So no, I wasn’t sexually bullied, because I was too wrapped up in my own life to notice if I was. But I did see many girls go through a similar thing to Emily, and, even as a teenager, I knew it was wrong. When we were about 16, a friend (we’ll call her Sally) had a boyfriend (we’ll call him Adam) who was known for cheating. They were together for a couple of years, but throughout, he would constantly cheat on her, and he tried it on with me several times. He’d join us on Friday nights out, and wait until I was drunk before making a move. He’d lean in for a kiss and I’d always push him away, and, thankfully, he never pushed me further than that. But he did have a fling with a girl who was a few years younger than us (we’ll call her Danielle), while he was still dating Sally. Danielle, thirteen and naive, sent Adam pictures of herself in her underwear. Sally found them on his phone, and, enraged, sent them to her own phone, and then proceeded to share them around school. Adam protested his innocence – he hadn’t asked for those pictures! She’d just sent them! Danielle was a slut! And that’s how she became known.
Most of us knew that Adam probably had asked for those pictures, and sent some himself, because he’d sent pictures to some of us, Sally’s friends, in the past. But Sally didn’t want to hear it. She wanted to keep her boyfriend, so she shamed Danielle, recruiting school-friends to send nasty messages. I never participated, and defended Danielle against Sally and her tirade (I also had a reputation for being “scary”, simply because I regularly spoke out). I wish I’d stood up harder for her. I can’t remember what happened to Danielle. When I left school, I barely glanced back. I hope she made it out okay.
In Some Girls Do, the novel I’m currently writing, protagonist Jess goes off with a guy she’s been involved with before, with the intention to have sex. But, having drunk too much wine, she feels a bit sick, her head is spinning, and doesn’t want to go through with it. She’s too drunk to consent, she’s too drunk to say no, but the guy goes ahead anyway. Then he takes a picture of her, semi-conscious, skirt pulled up, knickers around her ankles. He sends it to a friend, and soon enough it ends up on social media. And so begins the sexual bullying of Jess.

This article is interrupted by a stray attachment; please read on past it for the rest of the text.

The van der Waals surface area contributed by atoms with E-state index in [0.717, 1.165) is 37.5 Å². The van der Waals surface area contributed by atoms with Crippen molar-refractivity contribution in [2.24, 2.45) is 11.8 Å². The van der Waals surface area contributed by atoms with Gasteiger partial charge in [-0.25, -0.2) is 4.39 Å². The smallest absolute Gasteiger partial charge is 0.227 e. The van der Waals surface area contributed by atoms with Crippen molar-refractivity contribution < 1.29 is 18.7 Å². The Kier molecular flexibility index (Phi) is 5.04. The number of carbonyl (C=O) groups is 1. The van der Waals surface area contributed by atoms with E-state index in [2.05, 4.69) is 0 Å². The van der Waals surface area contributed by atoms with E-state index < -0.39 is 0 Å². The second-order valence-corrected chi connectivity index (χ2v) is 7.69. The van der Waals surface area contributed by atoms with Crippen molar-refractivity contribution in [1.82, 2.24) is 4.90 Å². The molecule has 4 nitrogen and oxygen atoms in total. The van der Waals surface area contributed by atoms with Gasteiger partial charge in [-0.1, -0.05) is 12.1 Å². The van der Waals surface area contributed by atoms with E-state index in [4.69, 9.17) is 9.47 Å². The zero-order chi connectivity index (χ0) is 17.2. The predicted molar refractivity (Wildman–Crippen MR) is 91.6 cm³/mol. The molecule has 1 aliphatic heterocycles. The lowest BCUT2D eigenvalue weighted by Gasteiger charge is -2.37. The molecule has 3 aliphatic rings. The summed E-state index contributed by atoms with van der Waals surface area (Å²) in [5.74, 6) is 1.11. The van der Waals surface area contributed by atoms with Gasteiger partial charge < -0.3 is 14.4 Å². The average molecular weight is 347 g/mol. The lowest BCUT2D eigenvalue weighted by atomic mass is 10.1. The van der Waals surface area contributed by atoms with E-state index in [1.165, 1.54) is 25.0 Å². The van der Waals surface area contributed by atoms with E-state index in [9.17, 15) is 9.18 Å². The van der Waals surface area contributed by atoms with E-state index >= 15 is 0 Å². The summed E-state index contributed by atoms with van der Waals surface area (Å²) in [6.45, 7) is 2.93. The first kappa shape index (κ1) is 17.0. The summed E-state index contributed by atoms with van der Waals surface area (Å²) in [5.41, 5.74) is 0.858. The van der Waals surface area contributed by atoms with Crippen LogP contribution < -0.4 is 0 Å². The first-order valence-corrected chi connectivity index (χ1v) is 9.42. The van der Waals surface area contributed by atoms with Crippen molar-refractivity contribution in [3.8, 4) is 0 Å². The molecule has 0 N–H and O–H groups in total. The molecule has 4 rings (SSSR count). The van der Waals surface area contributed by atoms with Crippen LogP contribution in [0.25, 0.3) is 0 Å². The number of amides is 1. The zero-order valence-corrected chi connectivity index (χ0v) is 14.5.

The story is somewhat based on my own experience, but the guy didn’t take a photo of me (that I know of), and this was before the rise of social media. We had MySpace and MSN, but this was 2006, and not everyone had a smartphone. Some Girls Do is my story, brought into the present.
I wanted to read Unslut in part as research for Some Girls Do, but also because sexual bullying is a real issue that affects so much teenagers. (If you haven’t watched Audrie & Daisy yet, you can catch it on Netflix.) I really respect what Emily Lindin has done by publishing her diaries. Unslut is an honest, unapologetic look into life as a preteen in the late 90’s. It was particularly interesting to listen to as an audiobook, and I feel it only made it more captivating.
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If you want to sign up to be a beta reader for Some Girls Do when the time comes, pop me an email: firstname.lastname@example.org.